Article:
July 2002 Health News Tips

Note to media: To reach the media contacts for any of these health news tips, call the Office of News and Publications at 214-648-3404.


Every year, many Americans are seriously injured - and some are killed - in lawn-mower accidents. In 2000, doctors reported 80,000 mower-related injuries, most involving children, to the National Electronic Injury Surveillance System.

Dr. Maureen Finnegan, an associate professor of orthopaedic surgery at UT Southwestern Medical Center at Dallas, says there are a number of ways to stem the summer increase of mower-related injuries that involve partial or complete amputations to the fingers or toes.

"Many of the injuries that I treat could be prevented, if people concentrated on the task at hand and used common sense when operating machinery," Finnegan says.

This means always wearing sturdy shoes with grip soles; not allowing children younger than 14 to operate the mower; shutting off the mower before working on it or emptying clippings; keeping bystanders out of the mowing area; using a stick to remove debris from the mower, and clearing away objects that could be projected by the blade.

"In case of an accidental toe or finger amputation, it’s important to cleanse the amputated part with saline water, wrap it in gauze and put in a watertight bag," Finnegan advises. "Place the bag over ice and take it with you to the emergency room."

Media Contact: Ione Echeverria


The new, flavored fitness waters that recently hit grocery store shelves may be pleasing to your taste buds, but some of these new beverages also provide energy to working muscles and replenish nutrients lost through sweating.

"Many athletes experience alterations in taste preferences during heavy exercise and won’t drink adequate fluid if it is water alone," says Lona Sandon, assistant professor of clinical nutrition at UT Southwestern Medical Center at Dallas. "The sweet or salty taste of these fitness waters helps them to drink adequate fluids."

The most beneficial nutrients added to most fitness waters include carbohydrate, sodium and potassium.

"The added carbohydrates help maintain the glycogen, or energy stores in the muscle," she says. "Someone who exercises daily must constantly replace these muscle glycogen stores. The added sodium and potassium work mainly in the body to maintain water balance within the body’s cells to prevent dehydration."

But not all fitness waters are created equal, Sandon says.

"You must read the label to determine which will be best for your active lifestyle. Some brands may only contain potassium and no carbohydrate or calories. If electrolyte and water replacement is all you need after a short workout then it is OK, but if it is endurance and energy you are looking for, this will simply not do."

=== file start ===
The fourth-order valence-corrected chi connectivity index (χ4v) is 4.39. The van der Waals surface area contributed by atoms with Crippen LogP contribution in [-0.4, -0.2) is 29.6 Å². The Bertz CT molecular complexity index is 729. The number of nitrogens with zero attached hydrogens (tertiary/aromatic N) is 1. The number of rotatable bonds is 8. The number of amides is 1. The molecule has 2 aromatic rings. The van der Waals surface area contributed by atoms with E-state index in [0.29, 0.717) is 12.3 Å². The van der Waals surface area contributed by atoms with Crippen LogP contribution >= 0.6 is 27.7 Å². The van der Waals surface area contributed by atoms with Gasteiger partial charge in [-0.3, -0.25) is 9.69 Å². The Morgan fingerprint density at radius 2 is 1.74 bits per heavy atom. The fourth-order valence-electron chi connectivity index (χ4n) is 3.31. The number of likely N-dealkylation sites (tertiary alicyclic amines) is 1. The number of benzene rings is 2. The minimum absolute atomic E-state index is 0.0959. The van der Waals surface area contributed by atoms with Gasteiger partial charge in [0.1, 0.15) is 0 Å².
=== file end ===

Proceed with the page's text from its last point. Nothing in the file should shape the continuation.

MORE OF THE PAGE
Media Contact: Amy Shields


The array of possibilities for breast-cancer screening can confuse women.

Dr. David Euhus, associate professor of surgical oncology at UT Southwestern Medical Center at Dallas, reiterates the basic guideline of beginning screening mammograms at age 40 for women with no personal or family history of breast cancer. Younger women with symptoms such as lumps should have diagnostic mammograms.

"For women with a family history of breast cancer, we recommend starting screening mammography 10 years before the youngest age at diagnosis in the family," he says. "For instance, if you have an aunt who was diagnosed at 38, start screening mammograms at 28."

Screening may progress to ultrasound and magnetic resonance imaging if better pictures are needed. Genetic counseling and testing may be utilized for women considered to be at high risk. Euhus recommends researching family history and discussing it and other risk factors with a doctor.

Media Contact: Wayne Carter


Older citizens are often unaware they face special risks in summer, says Dr. Myron Weiner, professor of psychiatry with geriatric expertise at UT Southwestern Medical Center at Dallas.

Friends and family members should encourage seniors to drink sufficient fluids to decrease the risk of dehydration and heat-related illnesses.

"It’s important," he says, "that alcoholic or caffeine-loaded beverages, such as tea, coffee and many soft drinks, are limited and are not substituted for water. Alcohol and caffeine can dehydrate the body." Besides water, Weiner suggests seniors drink fruit juices, lemonade and other citrus punches, and herbal teas.

Other cool tips: Wear lightweight clothing and curb long walks and other outside activities during the heat of the day. If a senior has no air conditioning, an electric fan is a perfect gift.

Media Contact: Ann Harrell


A researcher at UT Southwestern Medical Center at Dallas is interested in unraveling the impact that electronic media - e.g., movies, television, video games - can have on people.

Dr. Vicki Nejtek, assistant professor of psychiatry, recently conducted a study in which she had college students watch auto-racing videos including accidents, injuries and death and rated their stress levels before, during and after viewings.

"Although we tell ourselves what we see on TV or at the movies is fake, our biological hormone responses still react as if it were real," she says, adding that it is not known whether such exposure influences our mind and body responses.

But given how children are so exposed to media, she says: "It’s scary. That’s why I hope to do more research."

Media Contact: Ann Harrell